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    AccueilNewsResponding to urgent humanitarian needs in Amhara and other hard to reach...

    Responding to urgent humanitarian needs in Amhara and other hard to reach areas in Ethiopia

    In Amhara, where clashes continue to take place, ambulance services have been severely disrupted while health facilities have become periodically isolated and even unreachable at times. Hospitals are struggling to care for the wounded and critically ill in areas where the security situation is particularly unstable. According to a health worker from Injibara General hospital,

    We were running out of everything. Basic medicine like antibiotics and painkillers were finished. We were forced to make the wounded buy medication from private pharmacies because we had run out. It became impossible to treat patients who were not casualties.

    Together with the Ethiopian Red Cross Society (ERCS) and as a matter of utmost urgency, the ICRC is boosting healthcare capacities throughout the Amhara region by delivering lifesaving medicines and surgical supplies to health facilities that are particularly hard-hit and hard to reach. In the last month, emergency supplies have been delivered to 19 hospitals across Amhara region, including Debat Primary Hospital, Debark General Hospital, Dessie Comprehensive Hospital, Kombolcha General Hospital, Woldia Referral Hospital, Finote Selam General Hospital, Dembecha General Hospital, Injibara General Hospital, Motta General Hospital and Debretabor General Hospital. In cooperation with the Ministry of Health, the ICRC has also undertaken multiple deliveries of much needed blood supplies to blood banks in Bahir Dar, Gondar and Lalibela, critical to ongoing life-saving surgical interventions.

    The wounded and sick are entitled to assistance and must be cared for. ICRC calls upon those involved in the fighting to protect, respect and facilitate health care services for all who are in need of urgent medical attention.

    The fighting in Amhara has also damaged or interrupted critical water supplies. “We have identified five towns today where the population are in urgent need of support. Feres Bet, Bure, Chara, Tilili and Injibara town have all seen their water access disrupted as a result of recent clashes,” said Ivano Marati, the ICRC Water and Habitat Coordinator in Ethiopia. “The ICRC already helped restore the water supply in Debre Markos town by installing a submersible pump in a borehole that serves approximately 8,000 people from the community, the hospital and the local prison.” ICRC teams also replaced two control boards at the Angereb water treatment plant in Gondar town and donated 7.2 tons of chlorine and 29 tons of aluminum sulphate to ensure safe water supply for two months for the more than 200,000 strong population.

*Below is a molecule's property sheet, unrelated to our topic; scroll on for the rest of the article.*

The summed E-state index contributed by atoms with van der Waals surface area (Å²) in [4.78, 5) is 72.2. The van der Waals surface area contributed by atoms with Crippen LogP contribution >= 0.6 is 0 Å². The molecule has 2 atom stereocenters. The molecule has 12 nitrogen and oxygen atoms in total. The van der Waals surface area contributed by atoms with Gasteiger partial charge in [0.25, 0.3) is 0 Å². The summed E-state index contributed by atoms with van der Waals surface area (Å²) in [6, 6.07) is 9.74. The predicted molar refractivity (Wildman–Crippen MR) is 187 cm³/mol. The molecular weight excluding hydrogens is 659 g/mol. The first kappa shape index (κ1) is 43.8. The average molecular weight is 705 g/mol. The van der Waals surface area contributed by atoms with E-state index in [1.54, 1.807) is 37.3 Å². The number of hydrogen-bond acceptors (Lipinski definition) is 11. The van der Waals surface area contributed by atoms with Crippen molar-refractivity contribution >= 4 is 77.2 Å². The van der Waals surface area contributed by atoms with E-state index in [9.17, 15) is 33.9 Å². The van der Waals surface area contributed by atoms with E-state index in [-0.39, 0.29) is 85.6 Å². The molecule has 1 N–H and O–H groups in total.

Elsewhere in Ethiopia, the ICRC is continuing to support populations which remain affected by fighting – past or present – in areas particularly hard hit and hard to reach. During the past month in Oromia, the ICRC conducted multi-purpose cash distributions for 15,864 internally displaced persons in Gelana Tore (West Guji) and a food distribution together with the ERCS in Sayo Woreda for 27,624 people displaced by fighting in Kellem Wollega. In nearby Dembidolo, the security situation has left people with physical disabilities without access to much needed physical rehabilitation services. A recent ICRC outreach activity has ensured that the 380 people identified as in need of care to restore their mobility are now receiving services from the ICRC supported Nekemte Physical Rehabilitation Centre. Meanwhile in Tigray, the nutrition status of pregnant and lactating mothers and of children under five is of high concern, prompting the ICRC to launch a lifesaving nutrition program, focusing on hard-to-reach places. More than 6000 women and children have been treated for malnutrition in ICRC assisted health posts in Tigray since April this year.

    Also in Tigray, a terrible legacy of war is unexploded and abandoned ammunition, threatening the lives and livelihoods of the communities that inhabit the contaminated areas. Together with the ERCS, the ICRC is undertaking a risk awareness and safer behavior program to help sensitize the most affected communities – particularly those in remote and difficult to access areas such as Hiret in the Northwest and Fatsi in the Eastern Tigray where children have been particularly impacted. Whenever accidents do occur, teams are deployed to conduct emergency awareness sessions and to support referrals of the victims to ICRC supported health facilities.

    In hard-to-reach communities particularly hard hit by fighting both past and present, the ICRC maintains a regular dialogue with all the major actors involved in order to enhance respect for international humanitarian law.

    We acknowledge Source link for the information.



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